Wednesday, 26 June 2019

MUSIC REVIEW: Mt. Joy - The Bush Hall, London.

Even before the doors opened at Bush Hall there was undeniable anticipation for Mt. Joy as fans lined the humid streets of West London’s Shepherds Bush to witness this upcoming 5-piece who reside in LA via their origin of Philadelphia. Already achieving growing success stateside, this is their only London (& UK) date before they play Sweden’s Lollapalooza Festival this weekend and cross back to the US for more tour dates later in the summer.

Bush Hall’s intimate space is renowned for upcoming US acts. It dates back to 1904 with a beautifully restored ornate interior. With a 425-crowd capacity, it felt almost full by the time Mt.  Joy made their presence. London-based band Swimming Tapes supported them who warmed the crowd but lead vocals often sounded technically drowned (no pun intended) by their own instruments which was a distraction to what otherwise would have been a solid performance.

Thankfully, the main act had no such issues vocally and lead singer Matt Quinn’s voice is so engagingly raw that he delivers lyrics with such strength and delicacy, often in quick succession, which captivated this young London audience to euphoria at times throughout the night. His vocals are comparable to more established front men such as Caleb Followill (Kings of Leon) and Wesley Schultz (The Lumineers). He has a great stage presence that is confident yet grounded and relatable in delivery.

As impressive as Quinn was tonight, this was a true band effort. Mt Joy are clearly comfortable in experimenting with their sound, which allows each of them to have their moment. Take the talented keyboardist Jackie Miclau for example who adds a welcome unpredictability at times to their overall staple sound. She effortlessly, mid-way through fan-favorite ‘Julia’ transitioned with a crowd-pleasing solo interlude which went into the classic cover of Bill Withers ‘Aint No Sunshine When She’s Gone’ where Quinn resumed vocals before emphatically going back into ‘Julia’ that had the crowd geared up in delight. Miclau was often beaming throughout the night, as was lead guitarist Sam Cooper who both seemed genuinely overwhelmed at times by the crowd’s energy and engagement.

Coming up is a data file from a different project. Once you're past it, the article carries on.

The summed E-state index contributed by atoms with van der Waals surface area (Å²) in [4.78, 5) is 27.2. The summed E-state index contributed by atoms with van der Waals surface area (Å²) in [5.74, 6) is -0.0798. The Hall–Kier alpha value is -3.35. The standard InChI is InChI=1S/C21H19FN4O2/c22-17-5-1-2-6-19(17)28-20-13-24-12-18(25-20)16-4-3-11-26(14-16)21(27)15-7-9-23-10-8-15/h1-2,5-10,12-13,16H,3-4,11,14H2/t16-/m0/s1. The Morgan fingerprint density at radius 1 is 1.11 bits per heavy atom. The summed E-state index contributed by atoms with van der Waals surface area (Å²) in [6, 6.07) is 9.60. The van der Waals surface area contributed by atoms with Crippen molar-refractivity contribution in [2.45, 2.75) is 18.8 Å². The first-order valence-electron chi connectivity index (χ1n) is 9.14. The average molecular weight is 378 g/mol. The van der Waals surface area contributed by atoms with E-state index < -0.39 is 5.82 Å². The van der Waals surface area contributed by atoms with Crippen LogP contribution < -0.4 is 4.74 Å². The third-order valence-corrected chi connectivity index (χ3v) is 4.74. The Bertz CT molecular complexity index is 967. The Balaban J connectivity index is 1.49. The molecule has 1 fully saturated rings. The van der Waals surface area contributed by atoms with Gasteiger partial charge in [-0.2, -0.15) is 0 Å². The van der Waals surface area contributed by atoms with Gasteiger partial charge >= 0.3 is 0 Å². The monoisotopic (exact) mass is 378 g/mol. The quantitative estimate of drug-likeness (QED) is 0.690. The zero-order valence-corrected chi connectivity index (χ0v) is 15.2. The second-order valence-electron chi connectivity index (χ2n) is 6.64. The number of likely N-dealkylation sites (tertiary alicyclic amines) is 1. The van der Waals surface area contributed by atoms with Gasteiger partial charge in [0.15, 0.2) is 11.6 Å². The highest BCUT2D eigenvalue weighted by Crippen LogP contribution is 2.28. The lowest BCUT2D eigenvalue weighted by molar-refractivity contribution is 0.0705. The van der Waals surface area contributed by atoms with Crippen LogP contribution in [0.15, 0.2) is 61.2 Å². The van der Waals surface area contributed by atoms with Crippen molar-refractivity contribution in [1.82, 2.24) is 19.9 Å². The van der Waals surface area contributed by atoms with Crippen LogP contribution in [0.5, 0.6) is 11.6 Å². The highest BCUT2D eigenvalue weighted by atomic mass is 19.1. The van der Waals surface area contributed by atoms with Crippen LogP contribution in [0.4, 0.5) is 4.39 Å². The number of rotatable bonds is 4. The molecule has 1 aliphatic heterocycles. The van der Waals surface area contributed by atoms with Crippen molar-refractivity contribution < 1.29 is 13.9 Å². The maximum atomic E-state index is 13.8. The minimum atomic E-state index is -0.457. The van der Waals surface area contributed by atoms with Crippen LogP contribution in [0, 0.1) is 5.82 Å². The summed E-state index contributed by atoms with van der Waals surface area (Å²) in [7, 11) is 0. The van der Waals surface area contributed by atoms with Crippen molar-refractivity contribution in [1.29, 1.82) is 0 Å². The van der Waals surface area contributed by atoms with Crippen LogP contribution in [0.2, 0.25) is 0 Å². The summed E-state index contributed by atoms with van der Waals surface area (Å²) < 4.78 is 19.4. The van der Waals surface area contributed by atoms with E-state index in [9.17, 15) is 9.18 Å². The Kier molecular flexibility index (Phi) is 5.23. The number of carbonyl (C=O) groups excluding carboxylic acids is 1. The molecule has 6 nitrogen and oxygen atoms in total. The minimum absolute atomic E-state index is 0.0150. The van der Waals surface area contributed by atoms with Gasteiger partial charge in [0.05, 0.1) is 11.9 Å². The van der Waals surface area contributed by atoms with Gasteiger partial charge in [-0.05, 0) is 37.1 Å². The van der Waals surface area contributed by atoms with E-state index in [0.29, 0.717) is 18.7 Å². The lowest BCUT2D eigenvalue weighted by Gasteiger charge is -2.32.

In fact, the night was made up of many crowd-pleasers as Mt. Joy had the audience rapturous throughout almost every song. Highlights of the evening, ‘Astroman’ their breakout single is likely to remain a classic sing-a-long for the long term, whilst 'Sheep' was sung with conviction, which underpins the songs political undercurrent with heartfelt authenticity. Prior to the song, Quinn makes reference to both the US' and UK’s current strange political situations, which feels like easy bate to get a crowd's affirming reaction.

The band finished with 'Silver Linings', arguably their most accomplished and commercial song to date and certainly one that left the crowd screaming for an encore. It was at this point that I came to realise this band had outgrown this venue by the end of the set. This is a band that goes effortlessly between tender moments, to the often psychedelic but inevitably leads to the large-scale anthemic crowd pleasers that you get the impression could fill larger venues, even stadiums with ease.

As the band came on for their much audience-fuelled encore they performed new material of which Quinn declared it was a “bad time to take a risk” after a successful night but he needn’t have worried. As the rest of the band watched from the side Quinn performed an acoustic solo where for once the crowd were completely quiet as they absorbed in awe this raw moment, which was a stark contrast to the song they witnessed moments before. As the rest of the band descended onto stage Miclau brought in a funky, souful piece that changed the direction of the song completely which is an exciting inclination as to what’s to come from this band.

The night ended with ‘Cardinal’ which starts with Quinn whistling a simple melody before the band turning it into a much bolder finish, it was also perhaps the clearest indication of just how successful and triumphant this evening was for the band. As the audience spilled out into the cooler London air sections of the crowd continued the whistling the same song Quinn started all the way to the local tube station, a true testament to the infectious songs they can and will go on to produce.

Mt. Joy consists of members Matt Quinn, Sam Cooper, Michael Byrnes, Sotiris Eliopoulos and Jackie Miclau. Their self-titled album is out now on all good streaming services.

Reviewer - Matt Wolstenholme
on - 25/6/19

1 comment:

  1. Cracking good review, bloke! One of my fave bands!